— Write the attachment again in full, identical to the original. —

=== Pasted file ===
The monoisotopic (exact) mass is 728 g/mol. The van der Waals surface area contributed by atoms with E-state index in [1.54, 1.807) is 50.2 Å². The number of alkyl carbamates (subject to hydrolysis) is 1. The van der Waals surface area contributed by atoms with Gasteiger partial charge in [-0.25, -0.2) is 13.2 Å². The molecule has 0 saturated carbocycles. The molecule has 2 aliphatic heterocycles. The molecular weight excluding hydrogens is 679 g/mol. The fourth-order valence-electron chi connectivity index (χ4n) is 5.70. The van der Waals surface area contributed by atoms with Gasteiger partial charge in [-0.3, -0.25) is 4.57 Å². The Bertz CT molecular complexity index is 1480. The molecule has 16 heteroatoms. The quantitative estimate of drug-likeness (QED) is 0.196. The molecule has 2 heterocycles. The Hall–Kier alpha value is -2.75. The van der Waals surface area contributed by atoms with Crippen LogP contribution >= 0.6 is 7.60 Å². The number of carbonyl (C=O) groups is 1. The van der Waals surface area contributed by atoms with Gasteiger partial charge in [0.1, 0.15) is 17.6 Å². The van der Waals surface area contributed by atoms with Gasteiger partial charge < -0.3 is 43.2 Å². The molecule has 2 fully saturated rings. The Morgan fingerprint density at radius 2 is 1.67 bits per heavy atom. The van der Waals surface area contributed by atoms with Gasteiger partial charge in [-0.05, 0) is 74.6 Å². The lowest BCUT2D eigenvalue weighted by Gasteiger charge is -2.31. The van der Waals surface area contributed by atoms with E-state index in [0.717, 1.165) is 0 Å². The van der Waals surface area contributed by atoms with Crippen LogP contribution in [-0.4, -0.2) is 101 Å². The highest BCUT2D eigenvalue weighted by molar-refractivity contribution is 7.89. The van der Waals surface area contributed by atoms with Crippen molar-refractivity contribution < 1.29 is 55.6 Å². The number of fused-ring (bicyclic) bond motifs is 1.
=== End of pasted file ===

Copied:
The monoisotopic (exact) mass is 728 g/mol. The van der Waals surface area contributed by atoms with E-state index in [1.54, 1.807) is 50.2 Å². The number of alkyl carbamates (subject to hydrolysis) is 1. The van der Waals surface area contributed by atoms with Gasteiger partial charge in [-0.25, -0.2) is 13.2 Å². The molecule has 0 saturated carbocycles. The molecule has 2 aliphatic heterocycles. The molecular weight excluding hydrogens is 679 g/mol. The fourth-order valence-electron chi connectivity index (χ4n) is 5.70. The van der Waals surface area contributed by atoms with Gasteiger partial charge in [-0.3, -0.25) is 4.57 Å². The Bertz CT molecular complexity index is 1480. The molecule has 16 heteroatoms. The quantitative estimate of drug-likeness (QED) is 0.196. The molecule has 2 heterocycles. The Hall–Kier alpha value is -2.75. The van der Waals surface area contributed by atoms with Crippen LogP contribution >= 0.6 is 7.60 Å². The number of carbonyl (C=O) groups is 1. The van der Waals surface area contributed by atoms with Gasteiger partial charge in [0.1, 0.15) is 17.6 Å². The van der Waals surface area contributed by atoms with Gasteiger partial charge < -0.3 is 43.2 Å². The molecule has 2 fully saturated rings. The Morgan fingerprint density at radius 2 is 1.67 bits per heavy atom. The van der Waals surface area contributed by atoms with Gasteiger partial charge in [-0.05, 0) is 74.6 Å². The lowest BCUT2D eigenvalue weighted by Gasteiger charge is -2.31. The van der Waals surface area contributed by atoms with E-state index in [0.717, 1.165) is 0 Å². The van der Waals surface area contributed by atoms with Crippen LogP contribution in [-0.4, -0.2) is 101 Å². The highest BCUT2D eigenvalue weighted by molar-refractivity contribution is 7.89. The van der Waals surface area contributed by atoms with Crippen molar-refractivity contribution < 1.29 is 55.6 Å². The number of fused-ring (bicyclic) bond motifs is 1.